The End of Reconstruction was the process by which national attention turned away from the integration of former slaves as equal citizens into the South, and in which white Democrats recaptured southern politics. Between 1868 and 1877, and accelerating after the Depression of 1873, national interest in Reconstruction dwindled as economic issues moved to the foreground. The biggest threat to Republican power in the South was violence and intimidation by white conservatives, staved off by the presence of federal troops in key southern cities. Reconstruction ended with the contested Presidential election of 1876, which put Republican Rutherford B. Hayes in office in exchange for the withdrawal of federal troops from the South.

Ending Revolutionary Reconstruction

Throughout much of the Civil War and Reconstruction, northern politicians sought to dismantle the planter class in an effort to cement the victories of the Civil War. “We can never crush this rebellion except by laying our hands on the property of these slaveholders,” wrote Pennsylvania Senator David Wilmot in 1863. Congressmen like Charles Sumner and Thaddeus Stevens lead the charge for similar measures after the war.

However, Congressional Democrats and moderate Republicans blocked every effort to redistribute the property of the old plantation aristocracy. Many were ideologically opposed to the redistribution of property. Others feared the economic fallout that it would have on American textiles, feeling that freedpeople would refuse to grow cotton in the amounts that northern textile mills needed. By 1868, efforts to redistribute planter property in the South had been abandoned, ending the revolutionary economic promises of Reconstruction.

National Political Attention to Reconstruction Dwindles

War weary from nearly a decade of bloody military and political strife, so-called Stalwart Republicans turned from the idealism of the era, focusing their efforts on economics and party politics. They grew to particular influence during Ulysses S. Grant’s first term (1868-1872). After the death of Thaddeus Stevens in 1868 and the political alienation of Charles Sumner by 1870, Stalwart Republicans assumed primacy in Republican Party politics, putting Reconstruction on the defensive within the very party leading it.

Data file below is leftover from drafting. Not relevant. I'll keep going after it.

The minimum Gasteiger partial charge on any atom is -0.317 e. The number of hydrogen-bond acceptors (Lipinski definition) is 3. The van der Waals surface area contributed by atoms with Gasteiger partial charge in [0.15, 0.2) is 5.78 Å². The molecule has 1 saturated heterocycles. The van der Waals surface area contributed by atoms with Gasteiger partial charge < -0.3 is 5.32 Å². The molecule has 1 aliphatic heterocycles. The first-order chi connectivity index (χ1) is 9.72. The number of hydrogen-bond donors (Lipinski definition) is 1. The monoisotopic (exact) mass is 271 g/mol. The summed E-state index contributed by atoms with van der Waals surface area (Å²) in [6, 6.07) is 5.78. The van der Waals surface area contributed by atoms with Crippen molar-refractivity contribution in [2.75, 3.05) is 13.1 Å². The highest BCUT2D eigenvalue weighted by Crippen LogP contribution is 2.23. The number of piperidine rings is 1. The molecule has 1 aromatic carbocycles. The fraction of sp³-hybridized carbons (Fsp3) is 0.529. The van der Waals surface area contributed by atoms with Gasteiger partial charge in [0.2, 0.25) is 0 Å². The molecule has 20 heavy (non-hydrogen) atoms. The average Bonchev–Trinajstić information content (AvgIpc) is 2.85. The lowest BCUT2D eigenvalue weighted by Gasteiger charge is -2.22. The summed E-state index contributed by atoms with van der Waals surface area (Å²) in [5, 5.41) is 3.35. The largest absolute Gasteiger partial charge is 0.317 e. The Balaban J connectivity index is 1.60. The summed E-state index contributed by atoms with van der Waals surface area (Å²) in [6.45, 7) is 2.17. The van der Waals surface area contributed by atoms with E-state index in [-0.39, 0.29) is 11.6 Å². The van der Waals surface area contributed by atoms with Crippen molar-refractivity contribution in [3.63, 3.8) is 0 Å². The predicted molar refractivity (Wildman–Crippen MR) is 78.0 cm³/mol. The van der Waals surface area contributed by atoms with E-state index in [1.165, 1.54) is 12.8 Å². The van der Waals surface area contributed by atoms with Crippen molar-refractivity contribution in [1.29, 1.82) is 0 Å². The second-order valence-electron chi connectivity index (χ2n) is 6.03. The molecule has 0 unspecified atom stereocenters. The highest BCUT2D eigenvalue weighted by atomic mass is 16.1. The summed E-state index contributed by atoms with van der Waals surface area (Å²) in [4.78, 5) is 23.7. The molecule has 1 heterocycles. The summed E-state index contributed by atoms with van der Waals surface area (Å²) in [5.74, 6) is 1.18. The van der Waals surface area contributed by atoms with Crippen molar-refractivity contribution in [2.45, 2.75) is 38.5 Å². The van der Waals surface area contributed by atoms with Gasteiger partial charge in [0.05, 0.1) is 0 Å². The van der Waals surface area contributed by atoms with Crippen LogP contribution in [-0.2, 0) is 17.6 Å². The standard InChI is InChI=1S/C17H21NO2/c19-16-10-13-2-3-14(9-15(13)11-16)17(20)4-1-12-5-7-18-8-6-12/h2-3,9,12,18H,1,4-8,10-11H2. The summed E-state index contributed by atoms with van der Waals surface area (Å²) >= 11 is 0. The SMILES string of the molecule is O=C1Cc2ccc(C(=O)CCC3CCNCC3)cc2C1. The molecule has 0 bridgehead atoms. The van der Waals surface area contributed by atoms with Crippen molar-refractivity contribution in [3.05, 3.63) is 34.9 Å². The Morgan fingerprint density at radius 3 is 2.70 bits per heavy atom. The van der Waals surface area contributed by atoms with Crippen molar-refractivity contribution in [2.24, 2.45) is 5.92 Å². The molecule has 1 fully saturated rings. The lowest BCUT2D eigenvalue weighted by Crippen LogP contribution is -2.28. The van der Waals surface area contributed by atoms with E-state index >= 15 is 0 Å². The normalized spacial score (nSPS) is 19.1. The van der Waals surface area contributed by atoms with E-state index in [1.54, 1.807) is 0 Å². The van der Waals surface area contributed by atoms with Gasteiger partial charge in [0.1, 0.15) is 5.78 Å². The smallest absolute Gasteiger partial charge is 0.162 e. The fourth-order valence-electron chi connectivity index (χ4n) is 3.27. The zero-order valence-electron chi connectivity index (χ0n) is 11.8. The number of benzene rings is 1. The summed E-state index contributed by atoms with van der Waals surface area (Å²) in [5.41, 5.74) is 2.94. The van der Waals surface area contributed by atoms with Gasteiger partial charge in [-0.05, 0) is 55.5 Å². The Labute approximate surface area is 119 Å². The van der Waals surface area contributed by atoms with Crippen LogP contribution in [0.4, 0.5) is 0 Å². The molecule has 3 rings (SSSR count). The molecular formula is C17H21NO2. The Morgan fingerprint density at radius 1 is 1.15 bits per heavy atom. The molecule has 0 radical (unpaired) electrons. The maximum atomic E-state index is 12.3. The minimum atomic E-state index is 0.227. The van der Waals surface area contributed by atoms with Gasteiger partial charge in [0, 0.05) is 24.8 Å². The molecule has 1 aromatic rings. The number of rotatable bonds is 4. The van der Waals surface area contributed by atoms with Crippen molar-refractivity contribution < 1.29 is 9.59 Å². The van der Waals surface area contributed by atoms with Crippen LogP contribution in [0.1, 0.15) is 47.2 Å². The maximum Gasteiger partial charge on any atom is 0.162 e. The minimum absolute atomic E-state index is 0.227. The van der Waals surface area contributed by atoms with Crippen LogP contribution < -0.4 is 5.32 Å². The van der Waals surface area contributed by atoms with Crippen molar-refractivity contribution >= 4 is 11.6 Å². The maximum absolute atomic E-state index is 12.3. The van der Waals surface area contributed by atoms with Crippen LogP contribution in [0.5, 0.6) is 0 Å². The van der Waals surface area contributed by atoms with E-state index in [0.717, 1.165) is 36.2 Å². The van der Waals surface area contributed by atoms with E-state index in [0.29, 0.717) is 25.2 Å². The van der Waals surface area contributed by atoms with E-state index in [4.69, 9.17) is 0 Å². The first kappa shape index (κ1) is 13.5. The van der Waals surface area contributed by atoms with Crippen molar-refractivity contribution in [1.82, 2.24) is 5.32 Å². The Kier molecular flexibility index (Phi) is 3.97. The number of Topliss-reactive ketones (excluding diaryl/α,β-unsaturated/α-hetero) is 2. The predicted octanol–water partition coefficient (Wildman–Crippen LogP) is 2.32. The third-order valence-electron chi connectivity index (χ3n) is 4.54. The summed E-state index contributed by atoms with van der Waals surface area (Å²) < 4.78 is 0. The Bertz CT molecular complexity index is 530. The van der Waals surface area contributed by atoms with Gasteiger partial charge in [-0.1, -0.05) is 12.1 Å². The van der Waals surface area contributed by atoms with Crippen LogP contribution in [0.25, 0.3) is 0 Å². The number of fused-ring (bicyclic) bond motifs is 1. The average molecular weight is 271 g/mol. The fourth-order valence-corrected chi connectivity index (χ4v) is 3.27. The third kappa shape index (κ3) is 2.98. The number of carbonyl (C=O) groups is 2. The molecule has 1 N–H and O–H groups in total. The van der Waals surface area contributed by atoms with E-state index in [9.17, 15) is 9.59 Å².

Meanwhile, New Departure Democrats, seeking to distance themselves from pro-slavery Democrats and Copperheads, were becoming popular. They focused on business, economics, political corruption, and trade, instead of Reconstruction. In the South, New Departure Democrats were called Redeemers, and were initially opposed by southerners who clung tightly to white supremacy and the Confederacy. But between 1869 and 1871, their home rule platform, asserting that good government was run by locals—meaning white Democrats, rather than black or white Republicans—helped end Reconstruction in three important states: Tennessee, Virginia, and Georgia.

Violence and Home Rule in the South

In the South, the biggest threat to Reconstruction was violence. The elections of 1867 and 1868 were the first time former slaves were able to vote after the Civil War. Democrats and conservative employers tried to influence black votes and prevent freedpeople from voting entirely through fraud, voter intimidation, and evicting Republican tenants. African Americans nevertheless turned out in droves, ushering in a wave of black office holders across the South after the 1868 election.

Conservatives turned to violent intimidation, creating paramilitary organizations like the Ku Klux Klan (KKK) and the Knights of the White Camelia. Outspoken political activity, affiliation or leadership in political organizations like the Union League, or even purchasing property incurred the wrath of Klansmen. Although black and white Republicans mounted staunch defenses of their communities and civil rights, white paramilitary organizations demoralized many southern Republicans and African American voters.

Northern military forces helped to quell much of the violence. Their use depended upon the willingness of local officials to use them against southerners. Where they were used, they were effective. In Arkansas, Powell Clayton, the state’s military-appointed Republican governor, used both federal forces and state militia to dismantle the Klan in his state by 1868. Moreover, federal pushes to break the back of the Klan in 1870 and 1871 proved successful in throwing the KKK into disarray. Still, muscle and policy only achieved so much in the midst of overwhelming hostility. Smaller, more isolated acts of violence persisted.

The Depression of 1873

In September, 1873, the Jay Cooke and Company declared bankruptcy, resulting in a run on American banks that spiraled into a six-year depression. The Depression of 1873 destroyed the nation’s fledgling labor movement, and helped quell what idealism about Reconstruction remained in northern voters. In the South, many farms were capitalized entirely through loans. After 1873, most sources of credit vanished, forcing many landowners to default, driving them into an over-saturated labor market. Wages plummeted, contributing to the growing system of debt peonage in the South that trapped workers in endless cycles of poverty. Democrats responded nationally in 1874, running on sound economics and fiscal policy, which allowed them to take control of the House of Representatives.